June 2004 News

Kashmir: Can Consensus Survive Terror?

3 June 2004
The Times of India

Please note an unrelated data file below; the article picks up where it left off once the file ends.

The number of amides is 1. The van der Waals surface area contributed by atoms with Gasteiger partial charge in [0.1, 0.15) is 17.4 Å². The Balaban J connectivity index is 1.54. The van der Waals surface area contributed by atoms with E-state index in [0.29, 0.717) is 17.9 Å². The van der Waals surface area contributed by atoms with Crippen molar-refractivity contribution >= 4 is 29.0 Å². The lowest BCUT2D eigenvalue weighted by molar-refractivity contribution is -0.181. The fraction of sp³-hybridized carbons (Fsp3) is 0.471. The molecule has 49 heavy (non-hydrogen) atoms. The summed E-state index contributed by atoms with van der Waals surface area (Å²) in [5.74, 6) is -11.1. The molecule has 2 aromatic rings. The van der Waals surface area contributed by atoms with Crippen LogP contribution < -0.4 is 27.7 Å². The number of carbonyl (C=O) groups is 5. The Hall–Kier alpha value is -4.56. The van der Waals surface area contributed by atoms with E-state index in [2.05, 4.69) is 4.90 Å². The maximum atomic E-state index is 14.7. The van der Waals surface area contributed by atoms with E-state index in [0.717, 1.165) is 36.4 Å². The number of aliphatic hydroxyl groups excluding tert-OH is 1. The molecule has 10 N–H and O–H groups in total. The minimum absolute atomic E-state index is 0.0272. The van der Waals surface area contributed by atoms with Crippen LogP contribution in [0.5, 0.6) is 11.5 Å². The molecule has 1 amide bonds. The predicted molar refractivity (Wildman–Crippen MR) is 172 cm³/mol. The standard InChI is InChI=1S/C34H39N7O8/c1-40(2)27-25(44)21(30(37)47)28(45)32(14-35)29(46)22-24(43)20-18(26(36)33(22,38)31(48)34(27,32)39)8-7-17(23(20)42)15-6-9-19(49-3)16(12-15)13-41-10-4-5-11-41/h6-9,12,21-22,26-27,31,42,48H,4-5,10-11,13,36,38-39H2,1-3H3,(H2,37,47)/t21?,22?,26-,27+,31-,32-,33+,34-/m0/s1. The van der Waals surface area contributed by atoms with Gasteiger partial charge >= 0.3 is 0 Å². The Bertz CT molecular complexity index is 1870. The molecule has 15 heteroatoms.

New Delhi: How will the 'national consensus' on the talks with separatists in Jammu and Kashmir and the peace process with Pakistan fare after the change of government at the Centre? For the record, everybody agrees that it will. The new government has lost no time in retaining NN Vohra as the interlocutor to talk to the separatists. Even Islamabad has initially sent out signals that are mixed but not necessarily hostile. However, everyone is keeping the fingers crossed after the spurt in violence, both against the Ansari-Mirwaiz group of the All Party Hurriyat Conference and against the security forces since the Manmohan Singh government took office. Maulvi Iftikhar Ansari and the Mirwaiz of Anantnag have come under violent attacks for having joined the talks. These attacks have had an impact on their reaction to the Centre's move. After meeting the PM and home minister Shivraj Patil, state Chief Minister Mufti Mohammed Sayeed on Thursday pointed out that two rounds of talks with Hurriyat leaders which took place when the Vajpayee government was in office, were the result of close co-operation and understanding between his People's Democratic Party (PDP), its alliance partner at the state level, the Congress, and the BJP which held the reins at the Centre. 'This must continue if we are to resolve the Kashmir issue once and for all and bring peace and normalcy, not only in the state, but in the South Asian region,' Mufti told TNN. Mufti did not say so, but the apprehension among political circles is that the BJP, now in the opposition, while taking credit for initiating the dialogue but goaded by the Sangh Parivar, may adopt a hard line and oppose any understanding as a 'sell out'. It is also possible, on the other hand, that the Congress, that has traditionally adopted a hard line against the separatist groups, as also with Pakistan when it comes to cross-border infiltration, may revert to it in reaction to Islamabad's shenanigans on the Kashmir issue. Hurriyat Conference, the conglomerate that is the principal voice of the separatists, remains a divided house with the hardline pro-Pakistan faction led by Syed Ali Shah Geelani opposing any talks. The CM, however, noted that the overall impact of the reflexes shown by the new government was positive and the dialogue must continue. He was happy on the human rights front, an issue that determines much of the understanding on the Kashmir issue within the state and in the world capitals. 'There is a change in spirit since this government has come. There has been action even on minor incidents.' But he laced this observation with a warning: 'Wherever excess takes place, be it the security forces, the police or custodial deaths, we will not tolerate them.' To remove the information gap about the Kashmir issue, Mufti advocated that restrictions on Pakistani visitors intending to see his state must be relaxed. 'Let them come and see. That will solve half the problem.'


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